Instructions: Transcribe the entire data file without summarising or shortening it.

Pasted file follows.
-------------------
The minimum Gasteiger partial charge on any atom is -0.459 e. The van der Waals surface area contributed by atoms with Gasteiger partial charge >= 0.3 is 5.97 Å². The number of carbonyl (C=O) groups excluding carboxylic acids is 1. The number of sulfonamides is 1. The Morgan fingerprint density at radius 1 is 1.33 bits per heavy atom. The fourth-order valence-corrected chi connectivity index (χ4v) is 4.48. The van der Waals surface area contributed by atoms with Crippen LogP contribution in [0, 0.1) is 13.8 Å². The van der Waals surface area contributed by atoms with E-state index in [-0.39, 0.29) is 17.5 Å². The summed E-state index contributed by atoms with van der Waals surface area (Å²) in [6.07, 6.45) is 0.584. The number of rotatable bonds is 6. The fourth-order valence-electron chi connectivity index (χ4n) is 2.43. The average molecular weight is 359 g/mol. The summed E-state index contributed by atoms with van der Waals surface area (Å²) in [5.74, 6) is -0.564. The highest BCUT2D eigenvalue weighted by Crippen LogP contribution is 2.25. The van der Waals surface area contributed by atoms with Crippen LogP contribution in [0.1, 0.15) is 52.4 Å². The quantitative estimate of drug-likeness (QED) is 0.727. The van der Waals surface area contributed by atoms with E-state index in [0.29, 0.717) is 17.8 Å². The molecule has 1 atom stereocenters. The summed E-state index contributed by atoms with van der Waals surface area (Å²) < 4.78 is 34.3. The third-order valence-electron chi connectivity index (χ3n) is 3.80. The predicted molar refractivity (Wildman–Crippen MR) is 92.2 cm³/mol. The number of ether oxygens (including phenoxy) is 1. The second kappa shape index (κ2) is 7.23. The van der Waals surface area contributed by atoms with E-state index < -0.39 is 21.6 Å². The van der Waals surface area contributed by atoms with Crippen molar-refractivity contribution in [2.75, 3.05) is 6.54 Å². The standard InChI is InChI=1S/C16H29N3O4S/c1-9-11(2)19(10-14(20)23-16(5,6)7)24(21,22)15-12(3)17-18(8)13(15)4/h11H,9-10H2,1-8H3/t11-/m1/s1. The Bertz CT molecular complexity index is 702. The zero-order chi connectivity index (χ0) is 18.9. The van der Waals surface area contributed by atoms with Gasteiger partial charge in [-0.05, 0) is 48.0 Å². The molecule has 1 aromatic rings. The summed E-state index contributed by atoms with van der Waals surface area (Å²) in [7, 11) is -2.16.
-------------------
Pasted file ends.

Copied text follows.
The minimum Gasteiger partial charge on any atom is -0.459 e. The van der Waals surface area contributed by atoms with Gasteiger partial charge >= 0.3 is 5.97 Å². The number of carbonyl (C=O) groups excluding carboxylic acids is 1. The number of sulfonamides is 1. The Morgan fingerprint density at radius 1 is 1.33 bits per heavy atom. The fourth-order valence-corrected chi connectivity index (χ4v) is 4.48. The van der Waals surface area contributed by atoms with Crippen LogP contribution in [0, 0.1) is 13.8 Å². The van der Waals surface area contributed by atoms with E-state index in [-0.39, 0.29) is 17.5 Å². The summed E-state index contributed by atoms with van der Waals surface area (Å²) in [6.07, 6.45) is 0.584. The number of rotatable bonds is 6. The fourth-order valence-electron chi connectivity index (χ4n) is 2.43. The average molecular weight is 359 g/mol. The summed E-state index contributed by atoms with van der Waals surface area (Å²) in [5.74, 6) is -0.564. The highest BCUT2D eigenvalue weighted by Crippen LogP contribution is 2.25. The van der Waals surface area contributed by atoms with Crippen LogP contribution in [0.1, 0.15) is 52.4 Å². The quantitative estimate of drug-likeness (QED) is 0.727. The van der Waals surface area contributed by atoms with E-state index in [0.29, 0.717) is 17.8 Å². The molecule has 1 atom stereocenters. The summed E-state index contributed by atoms with van der Waals surface area (Å²) < 4.78 is 34.3. The third-order valence-electron chi connectivity index (χ3n) is 3.80. The predicted molar refractivity (Wildman–Crippen MR) is 92.2 cm³/mol. The number of ether oxygens (including phenoxy) is 1. The second kappa shape index (κ2) is 7.23. The van der Waals surface area contributed by atoms with E-state index < -0.39 is 21.6 Å². The van der Waals surface area contributed by atoms with Crippen molar-refractivity contribution in [2.75, 3.05) is 6.54 Å². The standard InChI is InChI=1S/C16H29N3O4S/c1-9-11(2)19(10-14(20)23-16(5,6)7)24(21,22)15-12(3)17-18(8)13(15)4/h11H,9-10H2,1-8H3/t11-/m1/s1. The Bertz CT molecular complexity index is 702. The zero-order chi connectivity index (χ0) is 18.9. The van der Waals surface area contributed by atoms with Gasteiger partial charge in [-0.05, 0) is 48.0 Å². The molecule has 1 aromatic rings. The summed E-state index contributed by atoms with van der Waals surface area (Å²) in [7, 11) is -2.16.